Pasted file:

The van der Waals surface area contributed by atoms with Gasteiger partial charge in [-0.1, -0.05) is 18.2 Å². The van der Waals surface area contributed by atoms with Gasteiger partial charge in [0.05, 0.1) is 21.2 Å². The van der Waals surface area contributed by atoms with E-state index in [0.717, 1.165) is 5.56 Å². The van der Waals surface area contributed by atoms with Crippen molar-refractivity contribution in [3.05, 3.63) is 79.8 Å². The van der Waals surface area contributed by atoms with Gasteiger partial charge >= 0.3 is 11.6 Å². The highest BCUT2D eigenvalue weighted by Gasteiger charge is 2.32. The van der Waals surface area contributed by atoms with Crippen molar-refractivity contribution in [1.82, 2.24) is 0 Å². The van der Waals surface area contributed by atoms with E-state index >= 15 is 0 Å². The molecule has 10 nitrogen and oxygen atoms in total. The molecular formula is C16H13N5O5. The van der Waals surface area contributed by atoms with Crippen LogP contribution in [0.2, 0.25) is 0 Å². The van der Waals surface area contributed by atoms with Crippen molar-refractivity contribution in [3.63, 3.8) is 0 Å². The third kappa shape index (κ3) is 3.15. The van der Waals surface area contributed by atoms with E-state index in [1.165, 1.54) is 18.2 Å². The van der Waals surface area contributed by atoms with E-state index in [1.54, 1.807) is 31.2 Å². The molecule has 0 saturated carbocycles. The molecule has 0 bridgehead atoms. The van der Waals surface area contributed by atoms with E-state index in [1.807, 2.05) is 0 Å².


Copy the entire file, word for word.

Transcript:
The van der Waals surface area contributed by atoms with Gasteiger partial charge in [-0.1, -0.05) is 18.2 Å². The van der Waals surface area contributed by atoms with Gasteiger partial charge in [0.05, 0.1) is 21.2 Å². The van der Waals surface area contributed by atoms with E-state index in [0.717, 1.165) is 5.56 Å². The van der Waals surface area contributed by atoms with Crippen molar-refractivity contribution in [3.05, 3.63) is 79.8 Å². The van der Waals surface area contributed by atoms with Gasteiger partial charge >= 0.3 is 11.6 Å². The highest BCUT2D eigenvalue weighted by Gasteiger charge is 2.32. The van der Waals surface area contributed by atoms with Crippen molar-refractivity contribution in [1.82, 2.24) is 0 Å². The van der Waals surface area contributed by atoms with E-state index >= 15 is 0 Å². The molecule has 10 nitrogen and oxygen atoms in total. The molecular formula is C16H13N5O5. The van der Waals surface area contributed by atoms with Crippen LogP contribution in [0.2, 0.25) is 0 Å². The van der Waals surface area contributed by atoms with Crippen molar-refractivity contribution in [3.63, 3.8) is 0 Å². The third kappa shape index (κ3) is 3.15. The van der Waals surface area contributed by atoms with E-state index in [1.165, 1.54) is 18.2 Å². The van der Waals surface area contributed by atoms with E-state index in [1.54, 1.807) is 31.2 Å². The molecule has 0 saturated carbocycles. The molecule has 0 bridgehead atoms. The van der Waals surface area contributed by atoms with E-state index in [1.807, 2.05) is 0 Å².